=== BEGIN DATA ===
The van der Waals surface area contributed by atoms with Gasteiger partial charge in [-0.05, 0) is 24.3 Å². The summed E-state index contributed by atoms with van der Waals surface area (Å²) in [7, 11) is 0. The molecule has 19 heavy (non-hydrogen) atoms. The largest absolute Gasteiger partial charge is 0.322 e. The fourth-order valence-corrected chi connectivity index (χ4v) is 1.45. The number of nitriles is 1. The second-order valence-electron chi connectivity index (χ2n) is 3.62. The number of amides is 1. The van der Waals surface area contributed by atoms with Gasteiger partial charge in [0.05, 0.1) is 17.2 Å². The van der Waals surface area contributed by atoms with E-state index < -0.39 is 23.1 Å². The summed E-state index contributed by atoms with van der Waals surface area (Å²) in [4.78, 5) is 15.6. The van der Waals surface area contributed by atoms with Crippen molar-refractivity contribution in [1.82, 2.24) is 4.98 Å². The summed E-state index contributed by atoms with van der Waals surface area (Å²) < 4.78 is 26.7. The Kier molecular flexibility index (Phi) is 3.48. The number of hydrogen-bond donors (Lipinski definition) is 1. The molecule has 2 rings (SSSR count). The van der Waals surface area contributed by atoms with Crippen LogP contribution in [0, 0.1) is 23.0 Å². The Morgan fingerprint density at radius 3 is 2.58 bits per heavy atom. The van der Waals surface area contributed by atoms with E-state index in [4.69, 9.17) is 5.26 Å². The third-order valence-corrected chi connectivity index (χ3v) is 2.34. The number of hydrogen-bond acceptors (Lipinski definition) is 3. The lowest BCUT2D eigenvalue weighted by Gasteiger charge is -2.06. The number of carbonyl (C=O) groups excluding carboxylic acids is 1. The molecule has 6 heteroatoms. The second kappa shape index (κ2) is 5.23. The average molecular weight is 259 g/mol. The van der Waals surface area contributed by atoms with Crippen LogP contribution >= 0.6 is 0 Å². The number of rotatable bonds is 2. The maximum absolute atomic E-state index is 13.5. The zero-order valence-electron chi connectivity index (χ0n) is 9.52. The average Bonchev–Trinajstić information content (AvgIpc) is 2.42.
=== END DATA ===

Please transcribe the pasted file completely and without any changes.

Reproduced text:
The van der Waals surface area contributed by atoms with Gasteiger partial charge in [-0.05, 0) is 24.3 Å². The summed E-state index contributed by atoms with van der Waals surface area (Å²) in [7, 11) is 0. The molecule has 19 heavy (non-hydrogen) atoms. The largest absolute Gasteiger partial charge is 0.322 e. The fourth-order valence-corrected chi connectivity index (χ4v) is 1.45. The number of nitriles is 1. The second-order valence-electron chi connectivity index (χ2n) is 3.62. The number of amides is 1. The van der Waals surface area contributed by atoms with Gasteiger partial charge in [0.05, 0.1) is 17.2 Å². The van der Waals surface area contributed by atoms with E-state index < -0.39 is 23.1 Å². The summed E-state index contributed by atoms with van der Waals surface area (Å²) in [4.78, 5) is 15.6. The van der Waals surface area contributed by atoms with Crippen molar-refractivity contribution in [1.82, 2.24) is 4.98 Å². The summed E-state index contributed by atoms with van der Waals surface area (Å²) < 4.78 is 26.7. The Kier molecular flexibility index (Phi) is 3.48. The number of hydrogen-bond donors (Lipinski definition) is 1. The molecule has 2 rings (SSSR count). The van der Waals surface area contributed by atoms with Crippen LogP contribution in [0, 0.1) is 23.0 Å². The Morgan fingerprint density at radius 3 is 2.58 bits per heavy atom. The van der Waals surface area contributed by atoms with E-state index in [4.69, 9.17) is 5.26 Å². The third-order valence-corrected chi connectivity index (χ3v) is 2.34. The number of hydrogen-bond acceptors (Lipinski definition) is 3. The lowest BCUT2D eigenvalue weighted by Gasteiger charge is -2.06. The number of carbonyl (C=O) groups excluding carboxylic acids is 1. The molecule has 6 heteroatoms. The second kappa shape index (κ2) is 5.23. The average molecular weight is 259 g/mol. The van der Waals surface area contributed by atoms with Crippen LogP contribution >= 0.6 is 0 Å². The number of rotatable bonds is 2. The maximum absolute atomic E-state index is 13.5. The zero-order valence-electron chi connectivity index (χ0n) is 9.52. The average Bonchev–Trinajstić information content (AvgIpc) is 2.42.